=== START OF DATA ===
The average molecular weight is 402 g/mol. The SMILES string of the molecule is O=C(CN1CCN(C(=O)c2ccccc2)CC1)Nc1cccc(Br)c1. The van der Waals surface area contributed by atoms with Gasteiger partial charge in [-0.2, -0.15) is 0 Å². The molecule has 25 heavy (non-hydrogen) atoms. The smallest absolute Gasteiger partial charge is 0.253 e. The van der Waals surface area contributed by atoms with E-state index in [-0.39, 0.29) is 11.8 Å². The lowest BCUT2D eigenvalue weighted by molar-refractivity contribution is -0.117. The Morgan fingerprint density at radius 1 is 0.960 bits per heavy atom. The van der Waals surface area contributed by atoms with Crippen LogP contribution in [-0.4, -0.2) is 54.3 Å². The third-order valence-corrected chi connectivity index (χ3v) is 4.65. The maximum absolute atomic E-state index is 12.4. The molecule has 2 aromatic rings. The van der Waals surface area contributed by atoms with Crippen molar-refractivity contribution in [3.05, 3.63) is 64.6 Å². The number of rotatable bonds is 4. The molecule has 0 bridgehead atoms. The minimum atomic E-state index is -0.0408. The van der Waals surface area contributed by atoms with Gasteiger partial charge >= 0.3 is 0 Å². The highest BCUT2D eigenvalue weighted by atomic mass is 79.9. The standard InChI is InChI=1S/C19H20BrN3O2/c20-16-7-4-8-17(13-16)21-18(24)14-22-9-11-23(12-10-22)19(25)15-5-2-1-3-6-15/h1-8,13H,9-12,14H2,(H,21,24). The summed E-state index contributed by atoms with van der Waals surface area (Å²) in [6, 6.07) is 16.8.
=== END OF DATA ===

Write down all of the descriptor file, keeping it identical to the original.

The average molecular weight is 402 g/mol. The SMILES string of the molecule is O=C(CN1CCN(C(=O)c2ccccc2)CC1)Nc1cccc(Br)c1. The van der Waals surface area contributed by atoms with Gasteiger partial charge in [-0.2, -0.15) is 0 Å². The molecule has 25 heavy (non-hydrogen) atoms. The smallest absolute Gasteiger partial charge is 0.253 e. The van der Waals surface area contributed by atoms with E-state index in [-0.39, 0.29) is 11.8 Å². The lowest BCUT2D eigenvalue weighted by molar-refractivity contribution is -0.117. The Morgan fingerprint density at radius 1 is 0.960 bits per heavy atom. The van der Waals surface area contributed by atoms with Crippen LogP contribution in [-0.4, -0.2) is 54.3 Å². The third-order valence-corrected chi connectivity index (χ3v) is 4.65. The maximum absolute atomic E-state index is 12.4. The molecule has 2 aromatic rings. The van der Waals surface area contributed by atoms with Crippen molar-refractivity contribution in [3.05, 3.63) is 64.6 Å². The number of rotatable bonds is 4. The molecule has 0 bridgehead atoms. The minimum atomic E-state index is -0.0408. The van der Waals surface area contributed by atoms with Gasteiger partial charge >= 0.3 is 0 Å². The highest BCUT2D eigenvalue weighted by atomic mass is 79.9. The standard InChI is InChI=1S/C19H20BrN3O2/c20-16-7-4-8-17(13-16)21-18(24)14-22-9-11-23(12-10-22)19(25)15-5-2-1-3-6-15/h1-8,13H,9-12,14H2,(H,21,24). The summed E-state index contributed by atoms with van der Waals surface area (Å²) in [6, 6.07) is 16.8.